Monday, July 22, 2013

Sweet Karma by Henry Ong


The actors needed a break behind the curtain before they took their final bow, that was clear from Briones' face. The best word to describe Sweet Karma is intense.

I'd read about the play in the LA Times. Anything with the word Cambodia gets my attention, of course. Unfortunately nowhere in the article was it mentioned that Sweet Karma is a play that really people should go see. I guess the controversy falls under the adage that any press is good press. I drug my boyfriend and his brother out to see it.

Sweet Karma is about Haing Ngor, the doctor-turned-actor who won an Oscar for his portrayal of Dith Pran in The Killing Fields. Audiences who watched Ngor act in the film had no idea that this story of upheaval, genocide, and utter devastation closely paralleled his own life. Ngor survived the brutal Khmer Rouge era too. He lost his wife and unborn child. After escaping across the border into Thailand, Ngor immigrated to the US. He was working in Los Angeles' Chinatown as a social worker when he was spotted by a casting director, and plucked out of obscurity to portray the famed journalist, Dith pran. Ngor was killed in Chinatown in 1996. Many suspect the gang-related robbery and shooting was somehow connected to the Cambodian government, who disapproved of Ngor's public criticism of their actions.

The controversy came last year when the playwright, Henry Ong had a screening in New York. Members of Ngor's family were present and have distanced themselves from the production ever since. They have attempted to bring legal action against the playwright, but because Ngor has already passed they cannot sue for defamation. To temper their disapproval, Ong changed the lead character's name from Ngor to Lam. The rest of Ngor's story seems to be true to life. Ong has said that he was scrupulous in adapting Ngor's life for the theater.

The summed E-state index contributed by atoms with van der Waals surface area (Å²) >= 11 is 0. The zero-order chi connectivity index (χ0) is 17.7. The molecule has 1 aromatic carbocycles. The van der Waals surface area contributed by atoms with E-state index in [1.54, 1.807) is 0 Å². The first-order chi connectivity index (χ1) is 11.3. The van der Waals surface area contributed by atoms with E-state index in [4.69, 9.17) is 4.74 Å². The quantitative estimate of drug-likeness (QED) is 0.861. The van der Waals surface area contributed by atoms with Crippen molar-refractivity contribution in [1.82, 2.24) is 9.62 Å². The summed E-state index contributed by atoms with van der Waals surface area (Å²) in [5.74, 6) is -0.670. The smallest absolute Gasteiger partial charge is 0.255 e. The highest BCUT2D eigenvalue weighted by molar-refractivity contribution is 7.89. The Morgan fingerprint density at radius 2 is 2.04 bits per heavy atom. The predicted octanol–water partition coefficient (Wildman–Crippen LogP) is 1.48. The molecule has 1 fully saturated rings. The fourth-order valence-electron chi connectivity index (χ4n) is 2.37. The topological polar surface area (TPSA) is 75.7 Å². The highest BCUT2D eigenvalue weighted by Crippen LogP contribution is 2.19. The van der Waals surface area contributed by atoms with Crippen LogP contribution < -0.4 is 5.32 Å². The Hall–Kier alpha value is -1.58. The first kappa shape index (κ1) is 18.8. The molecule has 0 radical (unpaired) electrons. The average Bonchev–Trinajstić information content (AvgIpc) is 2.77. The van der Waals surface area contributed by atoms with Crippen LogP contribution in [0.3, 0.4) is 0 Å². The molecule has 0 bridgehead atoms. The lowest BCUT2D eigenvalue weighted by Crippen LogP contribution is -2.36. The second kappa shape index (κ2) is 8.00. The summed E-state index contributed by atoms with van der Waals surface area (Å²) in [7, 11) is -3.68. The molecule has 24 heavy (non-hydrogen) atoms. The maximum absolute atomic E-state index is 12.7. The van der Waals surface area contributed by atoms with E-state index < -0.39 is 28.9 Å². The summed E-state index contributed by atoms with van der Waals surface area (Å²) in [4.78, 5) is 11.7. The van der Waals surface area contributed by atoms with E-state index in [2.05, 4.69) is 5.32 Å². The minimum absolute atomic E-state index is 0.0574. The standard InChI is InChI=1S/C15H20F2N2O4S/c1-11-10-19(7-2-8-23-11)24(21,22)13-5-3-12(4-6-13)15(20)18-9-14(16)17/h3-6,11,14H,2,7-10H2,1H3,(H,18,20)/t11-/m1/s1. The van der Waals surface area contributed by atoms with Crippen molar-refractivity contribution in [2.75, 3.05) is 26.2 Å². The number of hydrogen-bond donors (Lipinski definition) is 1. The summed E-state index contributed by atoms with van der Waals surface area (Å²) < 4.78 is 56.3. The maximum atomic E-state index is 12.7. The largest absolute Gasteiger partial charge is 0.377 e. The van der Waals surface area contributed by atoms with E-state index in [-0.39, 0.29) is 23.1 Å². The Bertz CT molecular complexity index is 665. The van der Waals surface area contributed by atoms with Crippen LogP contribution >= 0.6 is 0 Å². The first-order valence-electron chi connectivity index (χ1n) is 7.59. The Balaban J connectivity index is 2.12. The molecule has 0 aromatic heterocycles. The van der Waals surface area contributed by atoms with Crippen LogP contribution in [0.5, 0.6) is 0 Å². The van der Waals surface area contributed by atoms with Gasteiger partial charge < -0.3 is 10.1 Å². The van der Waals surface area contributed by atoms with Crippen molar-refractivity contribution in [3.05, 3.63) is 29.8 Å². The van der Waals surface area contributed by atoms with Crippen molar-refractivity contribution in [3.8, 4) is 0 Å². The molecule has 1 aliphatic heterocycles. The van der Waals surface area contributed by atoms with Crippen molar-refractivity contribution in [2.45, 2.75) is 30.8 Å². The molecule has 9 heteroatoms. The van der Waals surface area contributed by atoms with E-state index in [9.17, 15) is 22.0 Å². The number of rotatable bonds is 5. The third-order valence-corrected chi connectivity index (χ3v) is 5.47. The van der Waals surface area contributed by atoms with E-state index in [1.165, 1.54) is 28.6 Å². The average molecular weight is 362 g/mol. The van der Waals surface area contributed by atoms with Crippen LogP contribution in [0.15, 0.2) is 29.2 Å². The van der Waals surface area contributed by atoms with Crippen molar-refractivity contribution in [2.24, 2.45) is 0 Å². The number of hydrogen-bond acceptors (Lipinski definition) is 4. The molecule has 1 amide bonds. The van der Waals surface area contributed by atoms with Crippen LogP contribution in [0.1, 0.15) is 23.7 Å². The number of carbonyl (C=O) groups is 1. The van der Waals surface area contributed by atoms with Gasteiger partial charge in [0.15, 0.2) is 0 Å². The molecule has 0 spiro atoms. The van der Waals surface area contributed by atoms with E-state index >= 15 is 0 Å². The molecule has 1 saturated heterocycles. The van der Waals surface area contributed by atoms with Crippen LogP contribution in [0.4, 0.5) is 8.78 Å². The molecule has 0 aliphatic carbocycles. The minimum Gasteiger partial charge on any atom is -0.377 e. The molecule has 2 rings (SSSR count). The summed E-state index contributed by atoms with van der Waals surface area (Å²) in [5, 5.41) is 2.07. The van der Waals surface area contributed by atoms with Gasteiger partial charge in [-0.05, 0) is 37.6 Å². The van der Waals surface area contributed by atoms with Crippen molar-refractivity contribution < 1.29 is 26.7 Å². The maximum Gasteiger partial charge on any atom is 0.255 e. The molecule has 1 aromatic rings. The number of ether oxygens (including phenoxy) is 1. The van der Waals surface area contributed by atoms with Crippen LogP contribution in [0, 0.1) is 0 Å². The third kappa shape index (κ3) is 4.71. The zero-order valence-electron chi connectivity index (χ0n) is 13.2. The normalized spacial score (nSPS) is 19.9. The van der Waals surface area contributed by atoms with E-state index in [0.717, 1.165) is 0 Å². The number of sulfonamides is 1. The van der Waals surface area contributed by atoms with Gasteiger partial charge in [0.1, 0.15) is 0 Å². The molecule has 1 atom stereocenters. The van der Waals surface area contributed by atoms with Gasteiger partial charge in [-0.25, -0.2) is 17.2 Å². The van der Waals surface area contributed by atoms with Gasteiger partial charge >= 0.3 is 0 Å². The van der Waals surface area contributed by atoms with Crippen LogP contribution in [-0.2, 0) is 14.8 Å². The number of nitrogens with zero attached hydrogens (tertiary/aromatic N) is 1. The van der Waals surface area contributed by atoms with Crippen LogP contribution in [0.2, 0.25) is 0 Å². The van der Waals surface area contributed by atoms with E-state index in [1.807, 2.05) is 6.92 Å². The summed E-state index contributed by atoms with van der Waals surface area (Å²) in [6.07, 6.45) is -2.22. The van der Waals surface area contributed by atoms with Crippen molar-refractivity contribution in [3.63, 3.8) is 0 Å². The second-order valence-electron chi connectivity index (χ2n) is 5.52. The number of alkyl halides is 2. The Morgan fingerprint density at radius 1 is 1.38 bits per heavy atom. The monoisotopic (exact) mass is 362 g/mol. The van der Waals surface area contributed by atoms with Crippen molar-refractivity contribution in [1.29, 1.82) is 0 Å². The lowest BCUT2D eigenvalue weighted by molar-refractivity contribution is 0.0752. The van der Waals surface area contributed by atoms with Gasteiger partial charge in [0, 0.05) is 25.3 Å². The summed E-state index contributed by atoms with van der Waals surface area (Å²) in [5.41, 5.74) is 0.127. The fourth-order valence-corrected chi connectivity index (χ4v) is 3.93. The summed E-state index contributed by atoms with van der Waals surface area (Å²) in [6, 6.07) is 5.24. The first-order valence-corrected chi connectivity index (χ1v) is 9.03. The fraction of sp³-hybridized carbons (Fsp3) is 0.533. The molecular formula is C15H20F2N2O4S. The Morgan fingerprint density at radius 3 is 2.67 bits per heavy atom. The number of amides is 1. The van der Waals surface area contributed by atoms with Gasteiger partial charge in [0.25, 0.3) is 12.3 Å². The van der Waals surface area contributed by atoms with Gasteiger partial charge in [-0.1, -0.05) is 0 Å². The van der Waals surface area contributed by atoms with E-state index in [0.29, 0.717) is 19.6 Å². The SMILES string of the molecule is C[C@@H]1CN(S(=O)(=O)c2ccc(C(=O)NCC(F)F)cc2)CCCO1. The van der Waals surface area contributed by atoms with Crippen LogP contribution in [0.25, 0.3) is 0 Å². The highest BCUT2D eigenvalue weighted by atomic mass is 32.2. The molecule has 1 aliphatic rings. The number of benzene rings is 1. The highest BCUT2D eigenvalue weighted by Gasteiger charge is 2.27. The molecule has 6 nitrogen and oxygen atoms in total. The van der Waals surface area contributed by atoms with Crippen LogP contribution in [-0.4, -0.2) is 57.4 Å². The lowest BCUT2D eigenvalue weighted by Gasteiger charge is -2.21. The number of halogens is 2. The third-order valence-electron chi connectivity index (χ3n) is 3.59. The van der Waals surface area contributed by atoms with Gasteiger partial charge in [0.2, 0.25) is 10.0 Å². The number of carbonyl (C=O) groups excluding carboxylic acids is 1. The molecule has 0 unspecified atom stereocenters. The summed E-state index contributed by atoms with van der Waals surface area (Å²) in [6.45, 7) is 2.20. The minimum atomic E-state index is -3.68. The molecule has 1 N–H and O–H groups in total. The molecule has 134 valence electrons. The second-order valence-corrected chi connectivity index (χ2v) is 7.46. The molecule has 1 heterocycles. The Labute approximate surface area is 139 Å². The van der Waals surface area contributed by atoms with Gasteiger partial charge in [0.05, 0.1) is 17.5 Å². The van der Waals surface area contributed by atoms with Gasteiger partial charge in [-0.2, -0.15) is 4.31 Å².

My guess for why the family is objecting to the play is the use of Ngor's infidelities. However, this aspect of the story is not at all callous. In fact I was really impressed with Ong's handling of the subject matter. Infidelity is not just another trait of an unlikeable character. Ong uses it as a tool to explore the choices and regrets that every human must have at the end of their life. So by including this aspect of Ngor, Ong makes for a really moving and emotionally absorbing story.

Perhaps the Ngor family would like to say, no, this is not our Haing! He would never cheat on his wife. They would understandably want his memory and public persona to be unblemished. I would argue that a complex character is a much more important persona for people to look at, and up to. Ngor still did some extra-ordinary things with his life, but he was not perfect. Ong does an excellent job of giving us communion in our collective imperfection through this story.

As for the infidelity, I don't know much about the man outside of the small bits that I've read, but I don't doubt the infidelity for a second. It doesn't have anything to do with him personally, it's more to do with him as a Cambodian man. I hate stereotypes, but when I was in Cambodia, I saw more male infidelity that ever in my life, and was even targeted for it several times. The women of the older generation seem to sadly condoned it. But the new generation, who see that not all relationships are so lopsided, are intent on wedding Western men because they feel that at least there might be a chance their partner could be faithful.


Thursday, June 6, 2013

Back on the wagon



I've started working with AP again writing their newsletter remotely. It's nice because I get to check in with Skype and see what's going on. I feel like it's been way too long. Even though I still correspond with the kids off and on, and miss Cambodia quite a lot, I've tried to be here, present and happy where ever I am, which is nowhere exactly. I have been doing some traveling, last year I went on tour doing costume design, and earlier this year I climbed Kilimanjaro with some friends. I've become an avid rock climber and aspiring mountaineer. I'm hoping to do some Himalayan climbs if I can up my income in the next year or so.

But I think I will have to make it a priority to squeeze out a trip to Cambodia this year. These kids are no longer kids : ( Now I see why adults are always saying, "they grow up so fast."

The school is now dealing with the wild uncharted territory of teenagers. I hope they are able to stand by them as they make teenager mistakes.